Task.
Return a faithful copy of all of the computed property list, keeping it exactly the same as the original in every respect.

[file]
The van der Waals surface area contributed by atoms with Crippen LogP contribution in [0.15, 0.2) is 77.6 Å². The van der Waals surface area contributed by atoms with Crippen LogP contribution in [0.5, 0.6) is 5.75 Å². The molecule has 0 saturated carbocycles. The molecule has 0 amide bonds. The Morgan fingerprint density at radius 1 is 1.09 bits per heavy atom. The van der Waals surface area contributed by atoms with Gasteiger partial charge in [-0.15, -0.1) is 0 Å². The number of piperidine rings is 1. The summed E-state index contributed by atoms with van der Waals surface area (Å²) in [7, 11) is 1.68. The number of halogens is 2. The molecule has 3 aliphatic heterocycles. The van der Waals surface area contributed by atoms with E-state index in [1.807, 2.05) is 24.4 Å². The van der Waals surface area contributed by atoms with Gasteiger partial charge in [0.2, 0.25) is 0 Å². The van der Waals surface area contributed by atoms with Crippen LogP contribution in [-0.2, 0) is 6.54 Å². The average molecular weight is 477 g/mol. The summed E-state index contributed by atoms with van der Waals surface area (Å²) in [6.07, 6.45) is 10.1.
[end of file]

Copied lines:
The van der Waals surface area contributed by atoms with Crippen LogP contribution in [0.15, 0.2) is 77.6 Å². The van der Waals surface area contributed by atoms with Crippen LogP contribution in [0.5, 0.6) is 5.75 Å². The molecule has 0 saturated carbocycles. The molecule has 0 amide bonds. The Morgan fingerprint density at radius 1 is 1.09 bits per heavy atom. The van der Waals surface area contributed by atoms with Gasteiger partial charge in [-0.15, -0.1) is 0 Å². The number of piperidine rings is 1. The summed E-state index contributed by atoms with van der Waals surface area (Å²) in [7, 11) is 1.68. The number of halogens is 2. The molecule has 3 aliphatic heterocycles. The van der Waals surface area contributed by atoms with E-state index in [1.807, 2.05) is 24.4 Å². The van der Waals surface area contributed by atoms with Gasteiger partial charge in [0.2, 0.25) is 0 Å². The van der Waals surface area contributed by atoms with Crippen LogP contribution in [-0.2, 0) is 6.54 Å². The average molecular weight is 477 g/mol. The summed E-state index contributed by atoms with van der Waals surface area (Å²) in [6.07, 6.45) is 10.1.